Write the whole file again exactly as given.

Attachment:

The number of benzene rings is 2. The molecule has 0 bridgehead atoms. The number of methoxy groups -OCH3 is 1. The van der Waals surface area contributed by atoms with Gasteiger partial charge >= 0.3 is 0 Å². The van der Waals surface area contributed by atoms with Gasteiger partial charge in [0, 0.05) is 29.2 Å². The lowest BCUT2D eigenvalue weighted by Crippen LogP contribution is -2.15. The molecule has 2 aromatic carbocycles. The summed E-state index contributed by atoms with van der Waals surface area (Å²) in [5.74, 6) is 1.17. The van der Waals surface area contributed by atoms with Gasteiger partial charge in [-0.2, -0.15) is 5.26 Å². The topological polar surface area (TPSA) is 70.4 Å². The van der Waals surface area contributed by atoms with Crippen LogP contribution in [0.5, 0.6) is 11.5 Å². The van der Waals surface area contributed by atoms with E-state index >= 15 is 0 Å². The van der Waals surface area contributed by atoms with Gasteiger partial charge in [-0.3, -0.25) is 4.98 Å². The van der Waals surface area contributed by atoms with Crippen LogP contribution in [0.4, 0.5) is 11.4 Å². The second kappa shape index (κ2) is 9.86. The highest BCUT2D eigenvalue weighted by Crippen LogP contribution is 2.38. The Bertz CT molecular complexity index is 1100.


The number of benzene rings is 2. The molecule has 0 bridgehead atoms. The number of methoxy groups -OCH3 is 1. The van der Waals surface area contributed by atoms with Gasteiger partial charge >= 0.3 is 0 Å². The van der Waals surface area contributed by atoms with Gasteiger partial charge in [0, 0.05) is 29.2 Å². The lowest BCUT2D eigenvalue weighted by Crippen LogP contribution is -2.15. The molecule has 2 aromatic carbocycles. The summed E-state index contributed by atoms with van der Waals surface area (Å²) in [5.74, 6) is 1.17. The van der Waals surface area contributed by atoms with Gasteiger partial charge in [-0.2, -0.15) is 5.26 Å². The topological polar surface area (TPSA) is 70.4 Å². The van der Waals surface area contributed by atoms with Crippen LogP contribution in [0.5, 0.6) is 11.5 Å². The van der Waals surface area contributed by atoms with E-state index >= 15 is 0 Å². The van der Waals surface area contributed by atoms with Gasteiger partial charge in [-0.3, -0.25) is 4.98 Å². The van der Waals surface area contributed by atoms with Crippen LogP contribution in [0.4, 0.5) is 11.4 Å². The second kappa shape index (κ2) is 9.86. The highest BCUT2D eigenvalue weighted by Crippen LogP contribution is 2.38. The Bertz CT molecular complexity index is 1100.